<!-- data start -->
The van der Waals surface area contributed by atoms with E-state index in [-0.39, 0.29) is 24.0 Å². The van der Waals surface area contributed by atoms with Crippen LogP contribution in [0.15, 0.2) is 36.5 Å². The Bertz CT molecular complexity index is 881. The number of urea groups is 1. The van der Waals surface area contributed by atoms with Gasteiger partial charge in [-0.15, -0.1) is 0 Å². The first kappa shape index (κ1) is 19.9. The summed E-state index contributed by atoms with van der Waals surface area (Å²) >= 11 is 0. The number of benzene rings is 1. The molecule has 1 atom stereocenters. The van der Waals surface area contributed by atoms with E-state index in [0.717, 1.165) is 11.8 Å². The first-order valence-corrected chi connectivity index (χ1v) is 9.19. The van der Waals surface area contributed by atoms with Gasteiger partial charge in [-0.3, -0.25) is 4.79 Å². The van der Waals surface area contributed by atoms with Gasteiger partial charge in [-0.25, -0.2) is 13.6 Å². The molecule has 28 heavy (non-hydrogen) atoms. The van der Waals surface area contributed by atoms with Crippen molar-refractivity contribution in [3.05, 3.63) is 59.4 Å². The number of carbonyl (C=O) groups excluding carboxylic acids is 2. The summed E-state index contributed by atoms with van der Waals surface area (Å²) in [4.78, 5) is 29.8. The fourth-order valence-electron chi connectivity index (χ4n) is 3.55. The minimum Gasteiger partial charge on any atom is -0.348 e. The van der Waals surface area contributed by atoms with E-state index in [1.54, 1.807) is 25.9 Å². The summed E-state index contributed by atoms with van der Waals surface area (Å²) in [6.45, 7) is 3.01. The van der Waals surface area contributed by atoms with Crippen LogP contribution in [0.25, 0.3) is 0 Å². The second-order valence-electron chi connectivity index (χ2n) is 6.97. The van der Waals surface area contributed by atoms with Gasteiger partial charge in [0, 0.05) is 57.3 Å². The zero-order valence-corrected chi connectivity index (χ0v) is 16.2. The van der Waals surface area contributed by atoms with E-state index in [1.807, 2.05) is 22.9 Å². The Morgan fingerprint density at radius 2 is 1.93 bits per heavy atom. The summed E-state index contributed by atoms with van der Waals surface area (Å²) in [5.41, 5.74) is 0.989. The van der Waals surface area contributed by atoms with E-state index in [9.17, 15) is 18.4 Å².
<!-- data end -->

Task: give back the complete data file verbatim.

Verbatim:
The van der Waals surface area contributed by atoms with E-state index in [-0.39, 0.29) is 24.0 Å². The van der Waals surface area contributed by atoms with Crippen LogP contribution in [0.15, 0.2) is 36.5 Å². The Bertz CT molecular complexity index is 881. The number of urea groups is 1. The van der Waals surface area contributed by atoms with Gasteiger partial charge in [-0.15, -0.1) is 0 Å². The first kappa shape index (κ1) is 19.9. The summed E-state index contributed by atoms with van der Waals surface area (Å²) >= 11 is 0. The number of benzene rings is 1. The molecule has 1 atom stereocenters. The van der Waals surface area contributed by atoms with E-state index in [0.717, 1.165) is 11.8 Å². The first-order valence-corrected chi connectivity index (χ1v) is 9.19. The van der Waals surface area contributed by atoms with Gasteiger partial charge in [-0.3, -0.25) is 4.79 Å². The van der Waals surface area contributed by atoms with Gasteiger partial charge in [-0.25, -0.2) is 13.6 Å². The molecule has 28 heavy (non-hydrogen) atoms. The van der Waals surface area contributed by atoms with Crippen molar-refractivity contribution in [3.05, 3.63) is 59.4 Å². The number of carbonyl (C=O) groups excluding carboxylic acids is 2. The summed E-state index contributed by atoms with van der Waals surface area (Å²) in [4.78, 5) is 29.8. The fourth-order valence-electron chi connectivity index (χ4n) is 3.55. The minimum Gasteiger partial charge on any atom is -0.348 e. The van der Waals surface area contributed by atoms with E-state index in [1.54, 1.807) is 25.9 Å². The summed E-state index contributed by atoms with van der Waals surface area (Å²) in [6.45, 7) is 3.01. The van der Waals surface area contributed by atoms with Crippen LogP contribution in [0.25, 0.3) is 0 Å². The second-order valence-electron chi connectivity index (χ2n) is 6.97. The van der Waals surface area contributed by atoms with Gasteiger partial charge in [0, 0.05) is 57.3 Å². The zero-order valence-corrected chi connectivity index (χ0v) is 16.2. The van der Waals surface area contributed by atoms with E-state index in [1.807, 2.05) is 22.9 Å². The Morgan fingerprint density at radius 2 is 1.93 bits per heavy atom. The summed E-state index contributed by atoms with van der Waals surface area (Å²) in [5.41, 5.74) is 0.989. The van der Waals surface area contributed by atoms with E-state index in [9.17, 15) is 18.4 Å².